This Wasn’t an Excuse to Do Nothing

Sometimes I’m really sorry Jesus said the words recorded in John 12:8 that I read in my devotional time this morning:

“You will always have the poor among you,

but you will not always have me.”

How I wish he had skipped those first eight words.

Image by Myriam Zilles from Pixabay

All my life I’ve heard people use those first eight words as a rationale to shrug their shoulders and do nothing to solve the problem of world poverty. “There will always be poor people; Jesus said so. It’s just a fact of the world and there’s nothing we can do about it.”

If Jesus had only not said those eight little words, where would we be? Would his church have done the work to eliminate injustice and lift up every human to a life of dignity?

I doubt it.

I doubt it because I’ve never used those eight words of Jesus not to act, but often I have not acted. I have shrugged my shoulders, professed the problem to be overwhelming, unsolvable, and retreated back in to enjoying my own life.

I have wanted what my money can buy me. I have gotten discouraged when calling my politician about injustice that requires changes in the law and I am ignored. I have been too busy to care. Or too busy clearing email from my ever-expanding inbox to stop and read the plea from this or that nonprofit, let alone taking time to make a donation or a phone call.

I totally understand that we cannot support every charitable cause out there. I get that we may not be able to call our representatives and senators every day about every issue.

And I even get that until the time when God sets all things right, there will likely be poverty somewhere on earth. That doesn’t absolve me of my responsibility to make a difference. To help one person. To lend my voice toward changing an unjust law. To make uncomfortable changes in my lifestyle to help others have a better life.

The same Jesus who said those eight words, also told us in Matthew 25 that his sheep would be known by their actions in feeding the hungry, clothing the naked, visiting those in prison, inviting in the stranger.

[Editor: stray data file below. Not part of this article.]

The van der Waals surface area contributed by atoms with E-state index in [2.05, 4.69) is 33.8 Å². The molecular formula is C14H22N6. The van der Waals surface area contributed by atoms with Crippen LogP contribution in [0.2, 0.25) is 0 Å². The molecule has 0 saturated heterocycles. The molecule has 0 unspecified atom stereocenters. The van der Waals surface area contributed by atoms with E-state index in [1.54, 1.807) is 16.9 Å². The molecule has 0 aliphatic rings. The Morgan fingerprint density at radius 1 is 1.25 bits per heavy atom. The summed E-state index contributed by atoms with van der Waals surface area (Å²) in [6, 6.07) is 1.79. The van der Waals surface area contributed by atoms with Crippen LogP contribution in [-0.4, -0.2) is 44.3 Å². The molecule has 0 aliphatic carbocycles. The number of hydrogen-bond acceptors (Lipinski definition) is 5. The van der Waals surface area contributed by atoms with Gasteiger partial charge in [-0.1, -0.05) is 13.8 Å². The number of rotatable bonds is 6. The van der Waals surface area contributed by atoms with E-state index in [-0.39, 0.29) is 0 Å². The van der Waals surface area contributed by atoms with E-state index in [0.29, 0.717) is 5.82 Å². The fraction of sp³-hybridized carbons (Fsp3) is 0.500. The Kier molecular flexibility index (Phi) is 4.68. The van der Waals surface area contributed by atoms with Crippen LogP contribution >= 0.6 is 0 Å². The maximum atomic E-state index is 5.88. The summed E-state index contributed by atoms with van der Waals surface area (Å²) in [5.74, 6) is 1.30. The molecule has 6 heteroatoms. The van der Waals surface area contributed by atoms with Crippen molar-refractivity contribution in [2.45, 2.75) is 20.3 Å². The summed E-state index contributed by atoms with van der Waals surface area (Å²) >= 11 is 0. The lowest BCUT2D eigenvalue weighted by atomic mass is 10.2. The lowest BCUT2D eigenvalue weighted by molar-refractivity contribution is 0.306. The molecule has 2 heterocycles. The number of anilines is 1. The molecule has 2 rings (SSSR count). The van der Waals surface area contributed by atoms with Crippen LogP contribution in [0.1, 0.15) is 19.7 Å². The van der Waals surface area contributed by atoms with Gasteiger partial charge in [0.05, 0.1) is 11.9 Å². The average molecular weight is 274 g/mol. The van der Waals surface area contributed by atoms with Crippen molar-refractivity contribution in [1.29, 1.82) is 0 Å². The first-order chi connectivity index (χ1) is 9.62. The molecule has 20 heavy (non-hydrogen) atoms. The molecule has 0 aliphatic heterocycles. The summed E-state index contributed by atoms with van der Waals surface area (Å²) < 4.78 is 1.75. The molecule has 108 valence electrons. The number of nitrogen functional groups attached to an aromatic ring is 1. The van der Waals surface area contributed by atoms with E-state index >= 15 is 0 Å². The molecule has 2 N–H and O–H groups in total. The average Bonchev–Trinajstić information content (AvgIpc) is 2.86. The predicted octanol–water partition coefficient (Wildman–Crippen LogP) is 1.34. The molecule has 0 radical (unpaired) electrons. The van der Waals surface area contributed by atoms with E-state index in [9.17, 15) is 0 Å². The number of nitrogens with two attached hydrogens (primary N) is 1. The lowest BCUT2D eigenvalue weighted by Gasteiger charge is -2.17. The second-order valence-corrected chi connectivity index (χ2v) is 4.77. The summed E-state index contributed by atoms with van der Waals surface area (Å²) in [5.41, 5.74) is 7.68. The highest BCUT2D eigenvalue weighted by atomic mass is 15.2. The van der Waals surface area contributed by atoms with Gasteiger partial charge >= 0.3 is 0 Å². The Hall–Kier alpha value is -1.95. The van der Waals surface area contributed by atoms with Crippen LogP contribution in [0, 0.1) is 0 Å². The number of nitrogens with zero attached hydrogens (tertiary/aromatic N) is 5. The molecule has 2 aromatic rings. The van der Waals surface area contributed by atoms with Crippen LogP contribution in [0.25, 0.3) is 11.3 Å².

The same Jesus in Matthew 23 pronounced woe on the pharisees for neglecting justice, mercy and faithfulness.

He condemned the pharisees for being “full of greed and self-indulgence.” He condemned me.

But he also empowers me by his Spirit to give generously, if I allow him to.

He empowers me to call on those who represent me in government to follow the instructions for “kings” in Proverbs 31:8–9:

Speak up for those who cannot speak for themselves,
    for the rights of all who are destitute.
Speak up and judge fairly;
    defend the rights of the poor and needy.

The nation of Israel was judge for idolatry, yes, but it was also judged for not caring for the poor, for not “doing justice,” for manipulating the law to enrich themselves while impoverishing others. Read through the prophets. They speak.

And so I will dig the email out of the trash and call my representative and senators today. I will ask God where he wants me to give money and do it till it hurts. I will look for ways to volunteer my time, committing to it and following through. (Saying I’ll do something is not as good as doing it.) I will do something. Today.

What about you? Do you get weary of all the misery, the begging letters, the poverty?

Would you join me in asking God to break our hearts, to compel us to pull out our wallets, to propel us into the fight for just laws and fair treatment?

We cannot do it all—but we each can do something.

And the poor may always be with us. Perhaps through them God can see if our hearts are attuned to his, sensing his exquisite love for those around us and around the world, and therefore giving us the opportunity to show his love through our voices and our actions.


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